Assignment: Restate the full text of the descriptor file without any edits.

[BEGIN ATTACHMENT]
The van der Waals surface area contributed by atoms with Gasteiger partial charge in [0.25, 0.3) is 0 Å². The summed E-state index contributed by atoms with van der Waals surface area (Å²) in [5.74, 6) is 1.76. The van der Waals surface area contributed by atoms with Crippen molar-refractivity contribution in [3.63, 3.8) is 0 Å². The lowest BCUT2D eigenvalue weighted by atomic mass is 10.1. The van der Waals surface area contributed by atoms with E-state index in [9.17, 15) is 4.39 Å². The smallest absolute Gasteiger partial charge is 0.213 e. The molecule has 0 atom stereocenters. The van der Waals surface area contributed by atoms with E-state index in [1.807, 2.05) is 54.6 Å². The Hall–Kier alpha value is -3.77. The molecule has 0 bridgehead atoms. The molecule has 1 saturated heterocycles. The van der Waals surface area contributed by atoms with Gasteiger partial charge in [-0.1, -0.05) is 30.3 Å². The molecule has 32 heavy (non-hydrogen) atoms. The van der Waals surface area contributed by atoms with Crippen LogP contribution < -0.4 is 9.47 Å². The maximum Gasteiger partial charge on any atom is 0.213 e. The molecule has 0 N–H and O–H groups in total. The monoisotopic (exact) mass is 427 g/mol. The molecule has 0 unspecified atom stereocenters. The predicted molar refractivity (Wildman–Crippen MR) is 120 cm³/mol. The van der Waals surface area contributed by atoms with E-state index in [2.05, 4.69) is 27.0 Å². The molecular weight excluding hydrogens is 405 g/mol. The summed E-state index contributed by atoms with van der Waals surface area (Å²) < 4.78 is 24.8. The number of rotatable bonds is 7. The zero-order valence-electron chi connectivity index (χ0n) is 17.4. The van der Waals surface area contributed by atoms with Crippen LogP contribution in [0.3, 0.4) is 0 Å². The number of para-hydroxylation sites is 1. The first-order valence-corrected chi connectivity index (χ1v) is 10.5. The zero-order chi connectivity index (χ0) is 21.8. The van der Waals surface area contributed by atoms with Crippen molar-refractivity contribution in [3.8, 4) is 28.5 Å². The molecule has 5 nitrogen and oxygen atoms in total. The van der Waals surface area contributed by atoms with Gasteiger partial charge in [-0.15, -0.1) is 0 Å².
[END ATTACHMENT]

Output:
The van der Waals surface area contributed by atoms with Gasteiger partial charge in [0.25, 0.3) is 0 Å². The summed E-state index contributed by atoms with van der Waals surface area (Å²) in [5.74, 6) is 1.76. The van der Waals surface area contributed by atoms with Crippen molar-refractivity contribution in [3.63, 3.8) is 0 Å². The lowest BCUT2D eigenvalue weighted by atomic mass is 10.1. The van der Waals surface area contributed by atoms with E-state index in [9.17, 15) is 4.39 Å². The smallest absolute Gasteiger partial charge is 0.213 e. The molecule has 0 atom stereocenters. The van der Waals surface area contributed by atoms with E-state index in [1.807, 2.05) is 54.6 Å². The Hall–Kier alpha value is -3.77. The molecule has 0 bridgehead atoms. The molecule has 1 saturated heterocycles. The van der Waals surface area contributed by atoms with Gasteiger partial charge in [-0.1, -0.05) is 30.3 Å². The molecule has 32 heavy (non-hydrogen) atoms. The van der Waals surface area contributed by atoms with Crippen LogP contribution < -0.4 is 9.47 Å². The maximum Gasteiger partial charge on any atom is 0.213 e. The molecule has 0 N–H and O–H groups in total. The monoisotopic (exact) mass is 427 g/mol. The molecule has 0 unspecified atom stereocenters. The predicted molar refractivity (Wildman–Crippen MR) is 120 cm³/mol. The van der Waals surface area contributed by atoms with E-state index in [2.05, 4.69) is 27.0 Å². The molecular weight excluding hydrogens is 405 g/mol. The summed E-state index contributed by atoms with van der Waals surface area (Å²) < 4.78 is 24.8. The number of rotatable bonds is 7. The zero-order valence-electron chi connectivity index (χ0n) is 17.4. The van der Waals surface area contributed by atoms with Crippen LogP contribution in [0.3, 0.4) is 0 Å². The number of para-hydroxylation sites is 1. The first-order valence-corrected chi connectivity index (χ1v) is 10.5. The zero-order chi connectivity index (χ0) is 21.8. The van der Waals surface area contributed by atoms with Crippen molar-refractivity contribution in [3.8, 4) is 28.5 Å². The molecule has 5 nitrogen and oxygen atoms in total. The van der Waals surface area contributed by atoms with Gasteiger partial charge in [-0.15, -0.1) is 0 Å².